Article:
The rapid rise of mCommerce in Africa

By Dermot Latimer, Group CEO, Point Group. Showing a stable 17% CAGR, Africa is forecast to surpass half a billion e-commerce users by 2025.

By Dermot Latimer, Group CEO, Point Group. Showing a stable 17% CAGR, Africa is forecast to surpass half a billion e-commerce users by 2025. A report by Google and the International Finance Corporation (IFC) further estimates that, by the same year, digital commerce could contribute $180 billion to the continent’s GDP (or 5.2% of Africa’s total GDP).

This growth is largely driven by the increased penetration of mobile phones, the acceleration of internet access, and the adoption of digital financial services, particularly mobile money (which has been revolutionary for consumer payments in Africa). Currently, Africa leads mobile device web traffic generation and is even forecast to become almost exclusively a mobile-based market by 2040.

Mobile-first in Africa

For most Africans, the mobile internet is becoming the internet – and this large-scale shift towards mobile-first is presenting unique opportunities for e-commerce brands wanting to expand into Africa. Such brands will also be quick to take note of Africa’s m-commerce readiness and future potential:

As encouraging as these stats and projections may be, Africa also has a unique set of hurdles stifling growth in its m-commerce space. According to a report commissioned by the UK’s Department for International Trade and conducted by GSMA, some of Africa’s ecommerce challenges are the connectivity deficit and usage gap, the affordability gap, and the issues of identity and postal addresses.

  1. Connectivity, usage, affordability: The continent will remain the least connected region in the world. It’s estimated that by 2025 only 40% of people in SSH will be connected to mobile internet, which means more than 600 million will still not have access. A core reason is that many live in remote and rural locations where the cost of building and maintaining network infrastructure can be double that for urban areas (in which case revenues can be as much as ten times lower). One of the factors limiting networks from investing in mobile broadband is a lack of user demand (the usage gap), which in turn is driven by a general lack of awareness and a shortage of skills in Africa. The continent’s usage gap is widening year after year and stands at 53%. Therefore, despite living in areas with mobile broadband coverage, more than half of Africa’s population is not using mobile internet. Affordability is another issue: in 37 African countries, more than 50% of the population cannot afford 1GB of data per month, and just 31% of all African firms have a website. (In SSH, the poorest 15% of people can expect to spend as much as two-thirds of their monthly income on a data plan.)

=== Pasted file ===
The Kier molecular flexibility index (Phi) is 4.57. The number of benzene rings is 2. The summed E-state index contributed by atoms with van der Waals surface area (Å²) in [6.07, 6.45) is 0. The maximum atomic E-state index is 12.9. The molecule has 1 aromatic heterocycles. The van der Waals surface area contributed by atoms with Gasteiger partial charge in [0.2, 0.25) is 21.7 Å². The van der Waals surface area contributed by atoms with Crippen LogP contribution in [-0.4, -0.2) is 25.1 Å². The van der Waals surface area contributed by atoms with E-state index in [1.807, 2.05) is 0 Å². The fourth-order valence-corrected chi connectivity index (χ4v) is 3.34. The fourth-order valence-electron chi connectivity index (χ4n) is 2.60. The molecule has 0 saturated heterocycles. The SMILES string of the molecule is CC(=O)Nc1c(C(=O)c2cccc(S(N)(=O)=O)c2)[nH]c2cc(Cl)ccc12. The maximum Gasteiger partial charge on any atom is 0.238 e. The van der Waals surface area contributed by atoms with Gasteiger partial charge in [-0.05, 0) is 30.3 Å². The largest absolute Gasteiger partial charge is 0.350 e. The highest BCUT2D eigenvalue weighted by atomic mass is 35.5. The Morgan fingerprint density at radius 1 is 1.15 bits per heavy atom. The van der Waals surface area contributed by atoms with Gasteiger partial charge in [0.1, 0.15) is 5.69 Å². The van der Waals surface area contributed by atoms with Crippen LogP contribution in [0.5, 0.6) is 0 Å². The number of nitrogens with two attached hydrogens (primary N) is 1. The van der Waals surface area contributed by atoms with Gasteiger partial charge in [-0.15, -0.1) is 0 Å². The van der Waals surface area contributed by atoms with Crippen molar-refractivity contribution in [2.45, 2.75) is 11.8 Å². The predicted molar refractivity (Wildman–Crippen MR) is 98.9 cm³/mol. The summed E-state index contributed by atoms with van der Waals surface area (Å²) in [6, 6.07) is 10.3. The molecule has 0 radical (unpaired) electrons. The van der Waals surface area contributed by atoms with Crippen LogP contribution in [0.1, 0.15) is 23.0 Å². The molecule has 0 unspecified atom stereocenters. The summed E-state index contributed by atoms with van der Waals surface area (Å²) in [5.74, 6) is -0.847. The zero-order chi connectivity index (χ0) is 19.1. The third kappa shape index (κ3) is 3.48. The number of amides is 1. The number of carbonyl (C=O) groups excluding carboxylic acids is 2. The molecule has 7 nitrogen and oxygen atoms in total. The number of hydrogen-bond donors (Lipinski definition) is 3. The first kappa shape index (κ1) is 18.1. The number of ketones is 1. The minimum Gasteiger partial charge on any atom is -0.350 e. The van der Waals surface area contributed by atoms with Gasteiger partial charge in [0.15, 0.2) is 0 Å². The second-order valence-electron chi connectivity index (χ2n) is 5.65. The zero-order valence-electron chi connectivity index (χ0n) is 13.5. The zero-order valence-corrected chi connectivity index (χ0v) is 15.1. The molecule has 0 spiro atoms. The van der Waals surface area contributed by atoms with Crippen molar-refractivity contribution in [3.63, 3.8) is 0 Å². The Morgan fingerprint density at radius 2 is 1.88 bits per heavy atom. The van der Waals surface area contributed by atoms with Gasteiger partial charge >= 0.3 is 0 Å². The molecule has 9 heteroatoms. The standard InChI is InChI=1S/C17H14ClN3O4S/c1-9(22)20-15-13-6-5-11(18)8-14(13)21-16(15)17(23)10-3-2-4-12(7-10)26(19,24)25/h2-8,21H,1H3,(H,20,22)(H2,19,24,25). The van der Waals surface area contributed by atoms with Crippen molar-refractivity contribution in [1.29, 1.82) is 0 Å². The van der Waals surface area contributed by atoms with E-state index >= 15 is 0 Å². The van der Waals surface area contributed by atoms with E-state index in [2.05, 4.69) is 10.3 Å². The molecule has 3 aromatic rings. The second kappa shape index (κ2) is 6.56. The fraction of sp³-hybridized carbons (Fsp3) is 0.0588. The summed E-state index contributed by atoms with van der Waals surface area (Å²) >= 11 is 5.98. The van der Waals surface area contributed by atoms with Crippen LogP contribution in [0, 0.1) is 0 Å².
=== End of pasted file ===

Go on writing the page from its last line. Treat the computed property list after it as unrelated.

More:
2. Identity and postal addresses: According to GSMA’s report, 29% of adults in Sub-Saharan Africa have no way of identifying themselves. The percentage is much higher among women, youth, and the very poor. With digital identification in other countries generally centring on a combination of bank card, phone, address and email, in Africa, such identification is not as straightforward as in the Western world. Millions of Africans also do not possess an official postal address, which makes delivery a big issue. In Kenya alone, 40% of e-commerce users face challenges in receiving deliveries. Often, companies have to rely on descriptive directions and landmarks provided by customers during the online purchase process.
Driving digital innovation

Africa is not standing alone in tackling its digital challenges. One partnership showing promising results in driving innovation in digital technology across Africa over the last decade, is that between the FCDO (UK’s Foreign, Commonwealth & Development Office) and the GSMA. This collaboration’s Mobile for Development scheme promotes mobile technology as a channel through which to stimulate economic growth, fund innovation, and develop infrastructure (as well as address societal issues such as inclusion and gender inequality).

Furthermore, GSMA Mobile for Development, in partnership with the UK Department of Business and Trade, is also undertaking research with MSMEs in Egypt, Ethiopia, Ghana, Kenya, Nigeria and South Africa, to understand pathways, opportunities and challenges for the adoption of e-commerce. This research will culminate in the launch of a report at MWC Africa 2023 in Kigali, Rwanda – offering examples, best practices and recommendations for e-commerce platform providers and MSMEs transitioning to e-commerce.

The World Bank Group’s Digital Economy for Africa (DE4A) is another initiative making inroads.

Working towards the highly ambitious goal of ensuring that every individual, business, and government in Africa is digitally enabled by 2030, DE4A has already helped increase access to broadband internet in Africa from 26% in 2019 to 36% in 2022. The average broadband download speed in Africa also grew from 2.68 Mbps in 2019 to 8.18 Mbps in 2022, while the average price of 1GB decreased from 10.5% of the monthly Gross National Income (GNI) per capita in 2019 to 5% in 2021.

Besides promising developments such as these (and others in the pipeline), what’s even more encouraging is that there has always been widespread confidence in Africa’s private and public sector working together to help the continent become a flourishing hub for e-commerce. Also, Africa’s growing tech community and its young tech-savvy citizens (who are rapidly adopting digital lifestyles) find themselves at the helm of the continent’s digital transformation. This is not going unnoticed, and with a lot of hope resting on their shoulders, Africa’s m-commerce future does, after all, look bright – no matter the current hurdles frustrating the continent’s digital ascendancy.



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